You can begin to see that your brain actually knows whether to agree with me that “this is a table” because it has a distinct understanding of what it means to not be a table. Tables are not things that our brains think of as a cup, a butterfly, a cloud, a telephone. You get the idea. It would be very, very difficult to describe the exact qualities the encompass what we mean when we say “this is a table.” But we learn, over time, how to associate a thing with the word “table” because we’ve learned what not to associate that word with.

And so I’ve turned my focus this week to that which is not present. Instead of focusing on coffee, and all it’s glorious forms which I (usually) am regularly consuming, coffee is on hiatus from my life this week. Some coworkers and I have (for better or worse) embarked on a 5-day journey together to “detox” our bodies. That means a fun diet of minimal calories, maximum nutritional value, and you guessed it…no “extras.” Meaning? No coffee. Yes, yes, I know. We’ve warned everyone that sits even remotely near us to stay away this week – we haven’t always been the friendliest bunch through this process!

Nevertheless, it’s given me some time to reflect on a week in my life without coffee. I know! Tragedy, right? But, actually, it hasn’t been. Neither has it been a tragedy to do without all sweets or anything really fun in the food category.

In fact, the absence of coffee this week has made me consider how coffee fits into my world. And, more so, what a personal experience it is for most of us, despite how much we all talk about the sense of community it can bring. The coffee itself, actually consuming it, drinking it, is in fact a highly personal experience. It’s something we look forward to, covet even, and something we feel the absence of when it’s not within our normal routine. Without it, I also realize there’s several things I don’t have to worry about. There are no good or bad shots this week. There’s no perfectly-measured french presses. No timers that misbehave prior to the four minute mark. There’s no “perfect cup of coffee” to potentially get un-perfected (because as coffee lovers, I know you’re all equally as obsessed with me over achieving that perfect cup of coffee each morning). And what can be more disappointing than coffee gone wrong, to those who love it the most?

No, this week, there is none of that. Without coffee in my daily routine, there is also no room for an unsatisfactory cup of coffee. There is no good cup of coffee. There is no bad cup of coffee. The absence makes that impossible.

But getting rid of that need to worry about and lovingly craft the perfect coffee beverage a-la-espresso, latte, or french press, has created space for something else. It’s created a little opening for me to explore coffee in other ways. To engage more with what the great wide world of coffee is doing and thinking and talking about. To discover a bit about things like #5awesomebaristas on Twitter and YouTube for my coffee fix, instead of staring at the bottom of my porcelain Starbucks mug while contemplating grabbing another shot from the espresso machine in the kitchen (these guys have some serious coffee and Starbucks passion!! Talk about what it means #tobeapartner).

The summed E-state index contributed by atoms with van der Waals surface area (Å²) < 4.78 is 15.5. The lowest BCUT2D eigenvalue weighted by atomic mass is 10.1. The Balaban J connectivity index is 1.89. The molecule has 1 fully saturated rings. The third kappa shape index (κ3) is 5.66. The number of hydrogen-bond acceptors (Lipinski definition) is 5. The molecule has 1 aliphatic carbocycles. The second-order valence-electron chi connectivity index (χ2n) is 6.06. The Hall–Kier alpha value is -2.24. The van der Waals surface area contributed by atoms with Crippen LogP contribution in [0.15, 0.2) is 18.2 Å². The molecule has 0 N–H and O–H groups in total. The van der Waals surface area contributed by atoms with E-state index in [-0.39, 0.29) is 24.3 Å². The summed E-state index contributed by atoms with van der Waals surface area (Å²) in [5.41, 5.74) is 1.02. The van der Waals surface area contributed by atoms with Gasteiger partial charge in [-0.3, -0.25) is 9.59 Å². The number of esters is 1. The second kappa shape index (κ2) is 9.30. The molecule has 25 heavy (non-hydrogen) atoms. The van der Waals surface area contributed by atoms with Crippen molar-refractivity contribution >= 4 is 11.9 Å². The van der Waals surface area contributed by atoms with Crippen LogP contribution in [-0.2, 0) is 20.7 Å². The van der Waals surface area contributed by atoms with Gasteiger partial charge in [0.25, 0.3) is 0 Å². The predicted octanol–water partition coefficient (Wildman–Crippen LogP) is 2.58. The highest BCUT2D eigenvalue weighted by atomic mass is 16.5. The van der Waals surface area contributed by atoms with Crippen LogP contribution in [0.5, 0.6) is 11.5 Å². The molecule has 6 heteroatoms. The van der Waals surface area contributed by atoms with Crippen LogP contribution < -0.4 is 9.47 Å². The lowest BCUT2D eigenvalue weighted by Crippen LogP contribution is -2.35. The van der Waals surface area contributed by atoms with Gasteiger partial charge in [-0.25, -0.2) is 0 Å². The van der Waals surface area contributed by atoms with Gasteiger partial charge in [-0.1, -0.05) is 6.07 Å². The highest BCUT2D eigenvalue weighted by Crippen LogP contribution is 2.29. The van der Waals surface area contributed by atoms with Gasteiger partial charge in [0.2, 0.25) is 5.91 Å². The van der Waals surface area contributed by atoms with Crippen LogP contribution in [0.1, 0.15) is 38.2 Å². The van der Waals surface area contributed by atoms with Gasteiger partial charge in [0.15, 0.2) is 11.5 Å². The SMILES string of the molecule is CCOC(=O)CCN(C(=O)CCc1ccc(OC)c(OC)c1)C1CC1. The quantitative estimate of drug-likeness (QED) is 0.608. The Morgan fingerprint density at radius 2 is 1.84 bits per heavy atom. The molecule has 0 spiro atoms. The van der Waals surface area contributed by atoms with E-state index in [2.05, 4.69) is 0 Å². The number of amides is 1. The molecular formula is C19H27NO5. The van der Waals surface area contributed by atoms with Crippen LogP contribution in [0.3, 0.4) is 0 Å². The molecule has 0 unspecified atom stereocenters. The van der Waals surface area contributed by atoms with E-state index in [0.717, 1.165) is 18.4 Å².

In short, it’s given me some space to realize all the ways in which I haven’t been engaging with coffee, and inspired me to do some thinking about ways to break free from the porcelain-mug-at-desk effect (and the french-press-attached-to-arm effect).

This week, for me anyway, coffee is a thing left unsaid (or un-drunk, as the case may be). But its absence in terms of physical consumption has begun to make me think of it as something so much more than a standard presence in my day.

What are you feeling the absence of in your life? Is there more to appreciate from that than you might have thought?

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Posted by on January 26, 2012 in Reflection, Tasting


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Just Be(an)!!

Just Be.

Just Bean.


Wouldn’t the world be a wonderful place if we all took more time out to just be, experience, glean, experiment, romp, play…joyfully?

‘Tis the season for this, that, the other – shopping, shipping, stressing, giving…but not always so mindfully.

Are you focused on just the destination? Have you lost sight of the journey?

Whatever you don’t forget to savor each moment along the way. With no place to go and no place to be other than in the here and now, we’re all on a never-ending journey.

Will you pause for a moment and enjoy it with me? The present moment? And just be?

And if you like, bring some beans…they should brew up for enjoyment quite nicely…!  Try experimenting…a new type, a new brewing methodology. Experience your coffee playfully!

Happy holidays everyone and welcome the New Year cheering, whatever it may bring!  Next week, I’m off to Italy! (And some Ethiopia Harrar is coming with me…)

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Posted by on December 23, 2011 in Reflection, Tradition


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Curiosity killed the cat

They say that “curiosity killed the cat.” Hmm.

Let’s say for a moment that the cat in this blog post will be a symbol for a few things…ignorance, blind superiority, ego, right and wrong, exclusion, authority.

If we let the “cat” embody those things, well then sure…I can get on board with that. Curiosity killed the cat. And we should all be jumping for joy in that case!!  Who wants a life filled with ignorance, blind superiority, egotism, right, wrong, exclusionary tendencies, and parent-wagging-finger-at-child-style authority??